Linus Pauling

Linus PaulingIn existographies, Linus Pauling (1901-1994) (IQ:190|#29) [RGM:182|1,500+] [GCE:#] (EPD:F9) (CR:85) was an American chemical engineer noted for his work on the nature of the chemical bond and for his later years debates and discussions on the chemical and thermodynamic nature of the question “what is life?”, such as in his 1970 biochemistry chapter, and his 1987 conference presentation “Schrodinger’s Contribution to Chemistry and Biology” wherein he attacks — or more correctly "rips apart" — Austrian physicist Erwin Schrodinger’s 1943 negative entropy formulation solution to the question of what life is, a solution that Schrodinger had to famously defend in his infamous Note to Chapter 6. [1]

Early years
Pauling, interestingly, is part of the early parental death and genius group, a phenomenon common to scientific revolutionists and double Noble Prize winners, of which Pauling is the latter variety. In particular, Pauling's father dereacted (died) when he was nine and he would go on to win the Nobel Prize in chemistry in 1954 and the Nobel Prize in peace in 1962. Only three others, namely Marie Curie, John Bardeen, and Frederick Sanger, have one two Nobel Prizes, and of this exceedingly rare group: 3 out of 4 were the product of early parental death.

Overview
Pauling had a startup chemical company (before age 15); BS in chemical engineering age 21 (1922), during which time he became aware of the work of Gilbert Lewis (IQ=190) and Irving Langmuir on the electronic structure of atoms and their bonding to form molecules, PhD in physical chemistry and mathematical physics (1925), then (1926) to Europe on a Guggenheim Fellowship, to study under Arnold Sommerfeld (IQ=180) in Munich, Niels Bohr (IQ=185) in Copenhagen, and Erwin Schrödinger (IQ=190) in Zürich, during which time he became interested in how quantum mechanics might be applied in his chosen field of interest, the electronic structure of atoms and molecules; also, in Zürich, Pauling was also exposed to one of the first quantum mechanical analyses of bonding in the hydrogen molecule, done by Walter Heitler and Fritz London; after which he became one of the first scientists in the field of quantum chemistry and a pioneer in the application of quantum theory to the structure of molecules; his 1939 The Nature of the Chemical Bond has been referred to as the “bible” of modern chemistry [4]; gets upgrade for, in 1989, ripping apart Schrodinger's thermodynamic views on life (see: Note to Chapter 6).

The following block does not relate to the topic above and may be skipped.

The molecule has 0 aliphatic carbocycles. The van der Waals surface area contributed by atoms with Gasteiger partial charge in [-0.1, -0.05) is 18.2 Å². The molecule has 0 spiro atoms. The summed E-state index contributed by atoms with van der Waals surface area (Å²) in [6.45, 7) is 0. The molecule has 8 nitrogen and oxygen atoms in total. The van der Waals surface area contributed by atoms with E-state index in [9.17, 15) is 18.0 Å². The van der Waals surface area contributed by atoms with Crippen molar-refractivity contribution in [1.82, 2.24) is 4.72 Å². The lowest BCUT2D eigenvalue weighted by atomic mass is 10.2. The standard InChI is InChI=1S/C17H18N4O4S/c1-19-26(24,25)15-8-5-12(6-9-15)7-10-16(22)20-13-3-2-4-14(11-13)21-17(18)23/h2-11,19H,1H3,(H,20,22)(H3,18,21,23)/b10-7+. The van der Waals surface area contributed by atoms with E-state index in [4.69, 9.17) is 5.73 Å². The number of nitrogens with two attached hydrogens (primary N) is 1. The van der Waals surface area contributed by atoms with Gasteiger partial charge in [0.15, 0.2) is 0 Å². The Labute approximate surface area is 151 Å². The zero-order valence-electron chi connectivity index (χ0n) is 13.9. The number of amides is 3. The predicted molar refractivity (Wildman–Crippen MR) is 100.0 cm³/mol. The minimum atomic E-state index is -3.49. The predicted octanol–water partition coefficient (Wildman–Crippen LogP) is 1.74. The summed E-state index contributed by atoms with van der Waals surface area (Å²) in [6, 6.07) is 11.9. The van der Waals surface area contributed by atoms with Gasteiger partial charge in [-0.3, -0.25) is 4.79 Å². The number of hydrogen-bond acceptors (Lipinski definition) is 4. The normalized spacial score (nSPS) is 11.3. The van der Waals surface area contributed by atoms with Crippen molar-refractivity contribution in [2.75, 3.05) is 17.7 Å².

Hooked atoms
The "hook and eye" atomic bonding model, the model that was taught to Pauling in 1917 as an undergraduate chemical engineering student at Oregon Agricultural College.

Chemical bond
See main: History of chemical bonding theory
Interestingly, and some might say astonishingly, in 1917, as an undergraduate chemical engineering student, at Oregon Agricultural College, Pauling was taught the Dalton-version of hook-and-eye bonding model, which was the vogue description of bonds between atoms at the time. Each atom had a certain number of hooks that allowed it to attach to other atoms, and a certain number of eyes that allowed other atoms to attach to it. A chemical bond resulted when a hook and eye connected. Pauling, however, of course, wasn't satisfied with this archaic method and looked to the newly-emerging field of quantum physics for a new method. [2] By 1932, Pauling had developed the hybrid orbital model of chemical bonding and his famous 1939 textbook The Nature of the Chemical Bond, which he interestingly dedicated to Gilbert Lewis, would go on to become referred to as “Bible of modern chemistry”.

What is life?